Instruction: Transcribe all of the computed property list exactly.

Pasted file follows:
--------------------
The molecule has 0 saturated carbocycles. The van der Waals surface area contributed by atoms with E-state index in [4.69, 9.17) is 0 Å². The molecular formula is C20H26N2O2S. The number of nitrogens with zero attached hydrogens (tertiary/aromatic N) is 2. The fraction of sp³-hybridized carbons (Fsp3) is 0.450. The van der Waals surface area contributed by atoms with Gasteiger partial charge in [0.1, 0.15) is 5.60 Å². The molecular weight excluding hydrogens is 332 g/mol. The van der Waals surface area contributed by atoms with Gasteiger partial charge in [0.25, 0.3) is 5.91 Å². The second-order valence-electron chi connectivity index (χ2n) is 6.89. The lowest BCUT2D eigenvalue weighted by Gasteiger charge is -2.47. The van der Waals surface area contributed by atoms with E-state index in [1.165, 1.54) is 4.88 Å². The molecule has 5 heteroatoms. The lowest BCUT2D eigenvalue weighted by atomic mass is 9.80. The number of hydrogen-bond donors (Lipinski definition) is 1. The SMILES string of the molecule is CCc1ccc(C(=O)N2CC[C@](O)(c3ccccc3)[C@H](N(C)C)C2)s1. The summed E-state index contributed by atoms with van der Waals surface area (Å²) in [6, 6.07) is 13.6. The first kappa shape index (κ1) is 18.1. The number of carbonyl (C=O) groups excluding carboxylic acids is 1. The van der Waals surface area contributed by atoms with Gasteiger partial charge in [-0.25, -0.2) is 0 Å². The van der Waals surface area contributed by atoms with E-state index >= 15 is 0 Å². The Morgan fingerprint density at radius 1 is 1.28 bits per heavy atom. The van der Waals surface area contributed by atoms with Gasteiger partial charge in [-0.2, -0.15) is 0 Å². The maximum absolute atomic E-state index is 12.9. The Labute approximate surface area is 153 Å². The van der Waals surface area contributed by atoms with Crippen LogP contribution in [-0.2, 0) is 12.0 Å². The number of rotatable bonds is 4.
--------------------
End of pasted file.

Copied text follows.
The molecule has 0 saturated carbocycles. The van der Waals surface area contributed by atoms with E-state index in [4.69, 9.17) is 0 Å². The molecular formula is C20H26N2O2S. The number of nitrogens with zero attached hydrogens (tertiary/aromatic N) is 2. The fraction of sp³-hybridized carbons (Fsp3) is 0.450. The van der Waals surface area contributed by atoms with Gasteiger partial charge in [0.1, 0.15) is 5.60 Å². The molecular weight excluding hydrogens is 332 g/mol. The van der Waals surface area contributed by atoms with Gasteiger partial charge in [0.25, 0.3) is 5.91 Å². The second-order valence-electron chi connectivity index (χ2n) is 6.89. The lowest BCUT2D eigenvalue weighted by Gasteiger charge is -2.47. The van der Waals surface area contributed by atoms with E-state index in [1.165, 1.54) is 4.88 Å². The molecule has 5 heteroatoms. The lowest BCUT2D eigenvalue weighted by atomic mass is 9.80. The number of hydrogen-bond donors (Lipinski definition) is 1. The SMILES string of the molecule is CCc1ccc(C(=O)N2CC[C@](O)(c3ccccc3)[C@H](N(C)C)C2)s1. The summed E-state index contributed by atoms with van der Waals surface area (Å²) in [6, 6.07) is 13.6. The first kappa shape index (κ1) is 18.1. The number of carbonyl (C=O) groups excluding carboxylic acids is 1. The van der Waals surface area contributed by atoms with Gasteiger partial charge in [-0.25, -0.2) is 0 Å². The van der Waals surface area contributed by atoms with E-state index >= 15 is 0 Å². The Morgan fingerprint density at radius 1 is 1.28 bits per heavy atom. The van der Waals surface area contributed by atoms with Gasteiger partial charge in [-0.2, -0.15) is 0 Å². The maximum absolute atomic E-state index is 12.9. The Labute approximate surface area is 153 Å². The van der Waals surface area contributed by atoms with Crippen LogP contribution in [-0.2, 0) is 12.0 Å². The number of rotatable bonds is 4.